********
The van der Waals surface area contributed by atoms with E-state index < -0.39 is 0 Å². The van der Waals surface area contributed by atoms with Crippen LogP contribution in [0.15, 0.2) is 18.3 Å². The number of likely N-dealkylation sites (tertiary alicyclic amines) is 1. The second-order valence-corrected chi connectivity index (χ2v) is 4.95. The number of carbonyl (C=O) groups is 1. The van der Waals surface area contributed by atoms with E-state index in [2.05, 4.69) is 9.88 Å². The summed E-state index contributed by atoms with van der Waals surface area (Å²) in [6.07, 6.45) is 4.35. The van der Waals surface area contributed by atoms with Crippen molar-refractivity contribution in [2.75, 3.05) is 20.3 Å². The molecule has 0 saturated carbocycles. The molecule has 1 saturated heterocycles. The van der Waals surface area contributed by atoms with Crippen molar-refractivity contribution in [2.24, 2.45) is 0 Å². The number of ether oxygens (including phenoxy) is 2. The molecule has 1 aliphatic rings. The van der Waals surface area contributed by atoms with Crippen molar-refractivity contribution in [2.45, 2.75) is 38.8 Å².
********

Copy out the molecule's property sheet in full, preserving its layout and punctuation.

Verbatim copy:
The van der Waals surface area contributed by atoms with E-state index < -0.39 is 0 Å². The van der Waals surface area contributed by atoms with Crippen LogP contribution in [0.15, 0.2) is 18.3 Å². The number of likely N-dealkylation sites (tertiary alicyclic amines) is 1. The second-order valence-corrected chi connectivity index (χ2v) is 4.95. The number of carbonyl (C=O) groups is 1. The van der Waals surface area contributed by atoms with E-state index in [2.05, 4.69) is 9.88 Å². The summed E-state index contributed by atoms with van der Waals surface area (Å²) in [6.07, 6.45) is 4.35. The van der Waals surface area contributed by atoms with Crippen molar-refractivity contribution in [2.75, 3.05) is 20.3 Å². The molecule has 0 saturated carbocycles. The molecule has 1 saturated heterocycles. The van der Waals surface area contributed by atoms with Crippen molar-refractivity contribution in [2.24, 2.45) is 0 Å². The number of ether oxygens (including phenoxy) is 2. The molecule has 1 aliphatic rings. The van der Waals surface area contributed by atoms with Crippen molar-refractivity contribution in [2.45, 2.75) is 38.8 Å².